This conversation is part three in our “Voices from the Frontline” blog series that tells stories of how pesticides and industrial agriculture directly affect the lives of people across the country.
Tiare Lawrence is a native Hawaiian community leader who focuses on environmental and Hawaiian rights on Maui. She recently joined PAN as an on-the-ground organizer to drive our work to protect children and communities from pesticide drift and support clean air and water on the islands. She brings with her a deep and personal understanding of the impacts of industrial agriculture on local communities.
Pesticide Action Network: How does industrial agriculture affect your life and your community as a whole?
Tiare Lawrence: Industrial agriculture in Hawai‘i is the reason we lost our sovereignty. Five sugar barons overthrew our sovereign nation and imprisoned Hawai‘i's reigning monarch Queen Lili‘uokalani in her own palace, threatening war and bloodshed on Her people and ultimately forcing the annexation. Industrial agriculture resulted in water theft from rural communities, leaving over 115 streams bone dry in East Maui alone. Generations of families were forced to leave their homelands, stop using their native language, and could no longer practice their culture.
My family was directly impacted, our lands stolen, our language almost lost. Today the same companies continue to exploit our natural resources for corporate profit.
PAN: What kinds of food system policy changes could help protect the health of children in rural communities in Hawai‘i ?
TL: We could start by funding the Regional Nutrient Cycling Center project, which aims to build healthy soil and lower the cost of farming inputs; regenerative agriculture requires ongoing and diverse soil fertility strategies. Manufacturing biochar, cultivating effective microorganisms, utilizing compost and other necessary soil fertility amendments will help reduce the need for pesticides.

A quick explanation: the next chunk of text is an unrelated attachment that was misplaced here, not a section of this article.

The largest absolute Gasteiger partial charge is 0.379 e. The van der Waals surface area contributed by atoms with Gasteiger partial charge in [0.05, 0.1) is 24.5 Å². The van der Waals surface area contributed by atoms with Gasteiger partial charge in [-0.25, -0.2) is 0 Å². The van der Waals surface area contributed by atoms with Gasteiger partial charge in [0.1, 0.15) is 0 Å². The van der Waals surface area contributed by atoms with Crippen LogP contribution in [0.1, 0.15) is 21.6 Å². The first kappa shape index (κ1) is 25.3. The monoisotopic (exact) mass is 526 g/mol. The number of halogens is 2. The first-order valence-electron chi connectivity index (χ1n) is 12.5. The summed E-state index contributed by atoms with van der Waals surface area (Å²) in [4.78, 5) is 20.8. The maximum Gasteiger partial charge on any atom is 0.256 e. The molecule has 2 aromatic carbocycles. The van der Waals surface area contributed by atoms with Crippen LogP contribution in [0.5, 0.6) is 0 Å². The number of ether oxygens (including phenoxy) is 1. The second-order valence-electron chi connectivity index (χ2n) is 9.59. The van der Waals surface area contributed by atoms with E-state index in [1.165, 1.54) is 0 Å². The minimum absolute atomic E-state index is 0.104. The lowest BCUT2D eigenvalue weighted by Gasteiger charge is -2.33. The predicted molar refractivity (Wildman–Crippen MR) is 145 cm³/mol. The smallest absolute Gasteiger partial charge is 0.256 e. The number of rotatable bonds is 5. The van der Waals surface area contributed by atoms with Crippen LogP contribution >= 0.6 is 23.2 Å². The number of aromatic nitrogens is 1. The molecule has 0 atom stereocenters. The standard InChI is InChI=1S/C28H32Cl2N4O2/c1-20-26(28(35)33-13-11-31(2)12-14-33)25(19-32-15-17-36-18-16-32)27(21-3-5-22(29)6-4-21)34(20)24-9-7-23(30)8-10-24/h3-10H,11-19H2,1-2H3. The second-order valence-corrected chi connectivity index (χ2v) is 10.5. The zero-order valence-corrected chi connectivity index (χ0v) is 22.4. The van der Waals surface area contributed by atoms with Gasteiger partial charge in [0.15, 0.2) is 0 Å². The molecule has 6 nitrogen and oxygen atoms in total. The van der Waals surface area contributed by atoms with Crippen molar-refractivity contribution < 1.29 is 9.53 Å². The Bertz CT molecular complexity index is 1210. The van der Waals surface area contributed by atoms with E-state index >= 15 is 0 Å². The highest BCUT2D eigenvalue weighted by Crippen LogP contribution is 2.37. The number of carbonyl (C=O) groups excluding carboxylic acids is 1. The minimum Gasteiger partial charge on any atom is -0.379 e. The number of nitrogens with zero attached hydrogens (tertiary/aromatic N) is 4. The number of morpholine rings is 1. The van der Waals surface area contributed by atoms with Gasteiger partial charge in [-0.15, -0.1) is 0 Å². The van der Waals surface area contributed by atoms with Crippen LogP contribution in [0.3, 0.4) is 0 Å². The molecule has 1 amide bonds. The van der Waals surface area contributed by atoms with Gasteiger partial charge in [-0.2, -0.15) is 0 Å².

PAN: What policies would best support a transition to farming that's less reliant on hazardous pesticides?
TL: Creating more farm-to-school programs in Hawai‘i that teach kids how to farm sustainably and use regenerative agriculture techniques. This would help raise awareness of the problems with industrial agriculture and create a new generation of farmers.
PAN: What kind of work is happening in your community to restore food sovereignty and traditional food ways, and how can non-Hawaiians best support this work?
TL: Last year Maui's county council purchased 260 acres on the North Shore to create an organic agriculture park. Right now the community is coming up with a vision and a plan for the property. The best way people from the continent can support us is to send in testimonies and sign petitions for legislative bills we are working on. Visitors from the continent can also help by shopping locally and supporting our restaurants that use primarily local ingredients.
PAN: What is your ideal vision of a just, healthy food system?
TL: My ideal vision is to implement the ways of our kupuna (ancestors). They utilized the ahupua‘a system, a land and sea tenure system that organized local communities and resource systems. Typically an ahupua‘a encompassed an entire watershed from mountain to sea. The success of the ahupua‘a system was enabled by a high level of sophistication and complexity of knowledge developed by kanaka maoli (Native Hawaiians). Strict rules for resources were enforced such as rotating closures of local fisheries, regulating water use, and harvesting and planting with the moon calendar. This system was designed to ensure a constant supply of materials and resources.